This article needs additional citations for verification. (July 2016) (Learn how and when to remove this template message)
|Type||Radial aero engine|
|National origin||Soviet Union|
|Developed from||Tumansky M-87|
The Tumansky M-88 was an air-cooled radial engine for aircraft developed in the Soviet Union shortly before World War II.
Design and development
The M-88 was designed to address the shortcomings of the Tumansky M-87. The improvements incorporated in the M-88 were a strengthened crankcase, crankshaft, connecting rods, waffle ribbing at the piston bottom and a two speed geared centrifugal supercharger. The M-88 retained the same bore/stroke and displacement as the M-87 while increasing power to 1,000 - 1,150 hp. Design work began in 1937 and by 1939 the first prototypes were being flight tested in the Polikarpov I-180 fighter prototypes. At first the M-88 was not a success, but the designers persisted and the M-88 was made into a reliable and widely produced engine. There were a number of different variants with the most numerous being the M-88B, of which 10,585 were produced at Zaporozhye and Omsk. The M-88B solved most of the mechanical failures associated with the M-87 and early M-88's by including oil injectors in the crankshaft, improved cooling and strengthened drive components. 16,087 M-88's were produced.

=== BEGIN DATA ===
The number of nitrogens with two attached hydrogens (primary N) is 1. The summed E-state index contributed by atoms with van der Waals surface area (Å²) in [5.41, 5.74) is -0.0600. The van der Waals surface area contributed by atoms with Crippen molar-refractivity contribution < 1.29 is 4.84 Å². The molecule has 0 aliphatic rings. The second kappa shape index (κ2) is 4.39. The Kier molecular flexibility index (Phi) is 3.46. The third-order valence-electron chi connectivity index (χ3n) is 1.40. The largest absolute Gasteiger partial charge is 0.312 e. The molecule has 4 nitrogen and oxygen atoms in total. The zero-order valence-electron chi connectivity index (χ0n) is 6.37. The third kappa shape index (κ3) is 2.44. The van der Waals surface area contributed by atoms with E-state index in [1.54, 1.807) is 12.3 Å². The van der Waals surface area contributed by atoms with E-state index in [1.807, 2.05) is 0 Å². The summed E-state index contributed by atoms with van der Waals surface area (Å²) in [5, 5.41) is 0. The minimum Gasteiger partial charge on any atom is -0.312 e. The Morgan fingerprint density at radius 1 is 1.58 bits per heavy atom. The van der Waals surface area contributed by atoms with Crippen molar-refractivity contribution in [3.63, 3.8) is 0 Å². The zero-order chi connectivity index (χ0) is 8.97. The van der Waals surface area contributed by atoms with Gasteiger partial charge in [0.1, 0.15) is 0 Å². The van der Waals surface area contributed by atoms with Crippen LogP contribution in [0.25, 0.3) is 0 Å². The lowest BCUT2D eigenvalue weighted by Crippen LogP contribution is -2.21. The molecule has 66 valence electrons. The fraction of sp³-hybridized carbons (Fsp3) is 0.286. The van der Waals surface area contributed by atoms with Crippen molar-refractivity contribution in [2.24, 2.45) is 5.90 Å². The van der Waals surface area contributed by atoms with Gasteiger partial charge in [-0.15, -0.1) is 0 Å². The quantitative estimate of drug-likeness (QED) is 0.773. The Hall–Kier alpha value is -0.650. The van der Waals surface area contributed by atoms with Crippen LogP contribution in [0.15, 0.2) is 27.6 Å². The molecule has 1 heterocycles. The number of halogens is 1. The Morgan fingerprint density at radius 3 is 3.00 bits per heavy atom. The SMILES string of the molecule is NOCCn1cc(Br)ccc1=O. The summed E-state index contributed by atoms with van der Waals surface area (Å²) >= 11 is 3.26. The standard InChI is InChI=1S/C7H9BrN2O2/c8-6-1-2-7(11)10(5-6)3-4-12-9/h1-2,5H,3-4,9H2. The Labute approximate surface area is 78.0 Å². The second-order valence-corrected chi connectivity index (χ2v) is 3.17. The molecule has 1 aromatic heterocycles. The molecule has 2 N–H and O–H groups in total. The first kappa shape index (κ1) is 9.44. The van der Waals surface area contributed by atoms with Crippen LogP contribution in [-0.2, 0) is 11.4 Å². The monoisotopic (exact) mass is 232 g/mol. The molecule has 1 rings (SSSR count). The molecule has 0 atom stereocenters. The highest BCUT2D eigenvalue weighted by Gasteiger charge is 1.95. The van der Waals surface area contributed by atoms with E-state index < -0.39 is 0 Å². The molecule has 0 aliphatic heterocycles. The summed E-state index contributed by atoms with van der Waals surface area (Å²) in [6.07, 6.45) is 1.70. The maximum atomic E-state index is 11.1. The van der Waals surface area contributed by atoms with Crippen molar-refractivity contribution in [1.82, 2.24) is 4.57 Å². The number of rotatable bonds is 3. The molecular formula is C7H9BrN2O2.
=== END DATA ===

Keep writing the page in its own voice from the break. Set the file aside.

In hindsight, the Tumansky family of engines developed from the Gnome-Rhône 9K and Gnome-Rhône 14K were far less successful than the Shvetsov family of engines developed from the Wright R-1820.
Specifications (Tumansky M-88B)
- Type: 14-cylinder twin-row air-cooled radial engine
- Bore: 146 mm (5.75 in)
- Stroke: 165 mm (6.50 in)
- Displacement: 38.72 L (2,363 cu in)
- Dry weight: 684 kg (1,508 lb)
- Supercharger: Two-speed, geared centrifugal
- Cooling system: air-cooled
- Power output: 1,100hp
- Compression ratio: 6.1:1
- BMW 801
- Bristol Hercules
- Bristol Taurus
- Gnome-Rhône 14N
- Mitsubishi Kinsei
- Nakajima Sakae
- Piaggio P.XIX
- Shvetsov ASh-82
- Kotelnikov, Vladimir (2005). Russian Piston Aero Engines. Crowood Press Ltd. pp. 153–155.